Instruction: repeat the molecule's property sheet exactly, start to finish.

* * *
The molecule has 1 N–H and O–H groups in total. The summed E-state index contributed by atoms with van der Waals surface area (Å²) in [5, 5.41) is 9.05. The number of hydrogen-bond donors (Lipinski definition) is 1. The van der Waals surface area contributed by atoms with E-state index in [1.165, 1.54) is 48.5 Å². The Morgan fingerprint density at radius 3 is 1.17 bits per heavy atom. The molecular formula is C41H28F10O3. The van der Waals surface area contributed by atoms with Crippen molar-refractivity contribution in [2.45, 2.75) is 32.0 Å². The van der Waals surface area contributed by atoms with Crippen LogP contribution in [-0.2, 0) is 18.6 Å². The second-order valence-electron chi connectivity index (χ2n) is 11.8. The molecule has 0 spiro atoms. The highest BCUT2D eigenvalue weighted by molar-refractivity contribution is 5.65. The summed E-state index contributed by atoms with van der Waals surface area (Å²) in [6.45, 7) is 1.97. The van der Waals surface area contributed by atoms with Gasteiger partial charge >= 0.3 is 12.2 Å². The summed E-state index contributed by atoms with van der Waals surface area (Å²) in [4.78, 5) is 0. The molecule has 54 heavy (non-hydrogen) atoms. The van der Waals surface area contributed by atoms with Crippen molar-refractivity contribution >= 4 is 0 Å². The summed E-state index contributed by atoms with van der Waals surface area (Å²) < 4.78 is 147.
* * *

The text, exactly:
The molecule has 1 N–H and O–H groups in total. The summed E-state index contributed by atoms with van der Waals surface area (Å²) in [5, 5.41) is 9.05. The number of hydrogen-bond donors (Lipinski definition) is 1. The van der Waals surface area contributed by atoms with E-state index in [1.165, 1.54) is 48.5 Å². The Morgan fingerprint density at radius 3 is 1.17 bits per heavy atom. The molecular formula is C41H28F10O3. The van der Waals surface area contributed by atoms with Crippen molar-refractivity contribution in [2.45, 2.75) is 32.0 Å². The van der Waals surface area contributed by atoms with Crippen LogP contribution in [-0.2, 0) is 18.6 Å². The second-order valence-electron chi connectivity index (χ2n) is 11.8. The molecule has 0 spiro atoms. The highest BCUT2D eigenvalue weighted by molar-refractivity contribution is 5.65. The summed E-state index contributed by atoms with van der Waals surface area (Å²) in [6.45, 7) is 1.97. The van der Waals surface area contributed by atoms with Gasteiger partial charge >= 0.3 is 12.2 Å². The summed E-state index contributed by atoms with van der Waals surface area (Å²) in [4.78, 5) is 0. The molecule has 54 heavy (non-hydrogen) atoms. The van der Waals surface area contributed by atoms with Crippen molar-refractivity contribution >= 4 is 0 Å². The summed E-state index contributed by atoms with van der Waals surface area (Å²) < 4.78 is 147.